We love our Theatron, but it bring about particular challenges, doesn’t it?
Ken: Well, outdoor theatre is how Shakespeare did it, so we try to live up to this. Since we set up and strike the set for every rehearsal and performance, it must be built in a way that this can happen quickly enough and yet it must convey the idea of the real place, in our case, Verona.
Sara: Since we don’t use microphones, it’s a constant challenge just to be heard. We have to be louder than the beer garden, the children playing nearby, dogs barking, airplanes flying overhead…
John: Yes, getting the correct volume is always a problem. I love the “sweet spot” though, where you get the echo of your own voice. It disturbs tremendously, but is fascinating none the less.
Maria: Outdoor theatre — you never know what to expect.
David: Especially with the weather, it is always an unscripted participant. We spend a lot of time looking at the sky with furrowed brows.
Claire: My main challenge is getting my voice loud enough as well as coordinating with the other actors. Perhaps the biggest challenge for me is keeping the time when beating the drum for the dance in scene 7!
All in all though, the Theatron in Westpark is ideal. The acoustics are good, it is situated in a peaceful, but not too secluded spot and there is a beer-garden close-by that helps us to refresh after rehearsals.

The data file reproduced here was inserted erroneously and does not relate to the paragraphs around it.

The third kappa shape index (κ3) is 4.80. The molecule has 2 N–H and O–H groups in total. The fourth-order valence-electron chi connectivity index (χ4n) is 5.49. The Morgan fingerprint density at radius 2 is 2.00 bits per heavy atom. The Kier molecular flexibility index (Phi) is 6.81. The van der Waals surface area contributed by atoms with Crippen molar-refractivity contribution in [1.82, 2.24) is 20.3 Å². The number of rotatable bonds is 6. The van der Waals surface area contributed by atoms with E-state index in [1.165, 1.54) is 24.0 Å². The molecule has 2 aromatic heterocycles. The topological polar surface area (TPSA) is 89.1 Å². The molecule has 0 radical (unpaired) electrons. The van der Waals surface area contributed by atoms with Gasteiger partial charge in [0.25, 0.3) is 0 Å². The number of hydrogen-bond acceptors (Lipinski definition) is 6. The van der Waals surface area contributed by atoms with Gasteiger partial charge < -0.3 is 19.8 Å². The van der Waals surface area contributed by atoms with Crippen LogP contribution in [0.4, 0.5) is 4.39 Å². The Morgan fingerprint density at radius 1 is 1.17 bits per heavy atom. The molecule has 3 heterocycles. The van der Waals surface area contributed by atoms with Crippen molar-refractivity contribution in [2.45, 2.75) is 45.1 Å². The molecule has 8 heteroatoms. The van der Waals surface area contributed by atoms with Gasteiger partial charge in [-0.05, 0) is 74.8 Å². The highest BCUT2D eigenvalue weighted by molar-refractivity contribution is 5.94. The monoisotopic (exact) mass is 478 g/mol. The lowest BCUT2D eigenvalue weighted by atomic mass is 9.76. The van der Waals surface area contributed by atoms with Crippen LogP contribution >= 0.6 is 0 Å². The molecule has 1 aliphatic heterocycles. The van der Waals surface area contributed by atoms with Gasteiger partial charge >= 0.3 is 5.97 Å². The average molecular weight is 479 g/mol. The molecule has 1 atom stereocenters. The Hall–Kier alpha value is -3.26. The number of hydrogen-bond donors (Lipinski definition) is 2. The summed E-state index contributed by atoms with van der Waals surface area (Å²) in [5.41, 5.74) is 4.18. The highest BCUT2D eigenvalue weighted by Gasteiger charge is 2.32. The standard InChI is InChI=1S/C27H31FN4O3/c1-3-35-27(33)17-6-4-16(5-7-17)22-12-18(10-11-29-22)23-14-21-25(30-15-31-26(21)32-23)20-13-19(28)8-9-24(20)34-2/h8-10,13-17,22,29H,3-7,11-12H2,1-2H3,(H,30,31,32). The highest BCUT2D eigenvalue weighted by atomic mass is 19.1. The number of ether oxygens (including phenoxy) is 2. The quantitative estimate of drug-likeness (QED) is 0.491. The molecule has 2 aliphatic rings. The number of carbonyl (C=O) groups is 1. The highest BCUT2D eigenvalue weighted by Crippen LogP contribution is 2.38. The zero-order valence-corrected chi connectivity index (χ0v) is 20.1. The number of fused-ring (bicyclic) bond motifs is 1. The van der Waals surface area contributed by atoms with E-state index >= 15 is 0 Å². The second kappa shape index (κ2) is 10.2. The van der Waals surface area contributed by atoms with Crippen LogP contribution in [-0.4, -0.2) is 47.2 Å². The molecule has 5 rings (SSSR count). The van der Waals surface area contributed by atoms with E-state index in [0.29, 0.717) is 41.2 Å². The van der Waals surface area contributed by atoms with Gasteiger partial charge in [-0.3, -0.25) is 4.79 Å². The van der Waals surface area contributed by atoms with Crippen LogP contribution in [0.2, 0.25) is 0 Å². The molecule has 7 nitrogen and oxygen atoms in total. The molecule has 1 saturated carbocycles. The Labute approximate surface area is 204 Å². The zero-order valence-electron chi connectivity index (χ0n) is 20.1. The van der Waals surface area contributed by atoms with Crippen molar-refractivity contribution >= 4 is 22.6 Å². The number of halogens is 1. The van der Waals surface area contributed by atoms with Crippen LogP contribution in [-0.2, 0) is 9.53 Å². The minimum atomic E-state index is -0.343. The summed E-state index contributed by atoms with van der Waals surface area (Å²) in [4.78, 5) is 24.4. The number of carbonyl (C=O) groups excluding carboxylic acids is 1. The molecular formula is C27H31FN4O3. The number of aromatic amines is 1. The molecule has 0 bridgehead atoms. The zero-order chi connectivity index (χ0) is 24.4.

Another question. How does one learn such a big amount of lines – and remember them? Any tips for other actors?
Maria: I needed first and foremost to understand the true meaning of my words and the emotions behind them.
Sara: My approach is to make a recording of the other character’s dialogue, with pauses for my lines. Then, I play the recording and ‘talk back.’ I hope my upstairs neighbours don’t think I’m crazy, shouting and crying at a recording of myself!
John: I have less this year than last, but I think a greater range of emotions, which is no easier than having to learn the text.
David: Yes, repetition carves it into your memory, until the next production, of course.
Jennifer: In short: practise, practise, practise.
And now, let’s hear it from our cast — why should the audience come and see this production?
John: `Cause it is very good. Everyone knows the story, but how it comes to life is always different.
Maria: The outdoor scenery, our beautiful costumes and the set pieces transform the Theatron into 16th century Verona, where people speak in verse, they fall in love and out of love, dance at parties and then fight with swords.
Sara: Absolutely, come for the fight scenes! We have an amazing cast this year, and we have SIX sword fights with NINE different actors.
Jennifer: Audiences can expect to see a colourful production and a lot of insult slinging, kissing and murder. What more can you ask for?
All this is true, and after all: for never was a story of more woe, than this, of Juliet and her Romeo.
William Shakespeare’s Romeo & Juliet
Four more shows!
7pm at Theatron, Westpark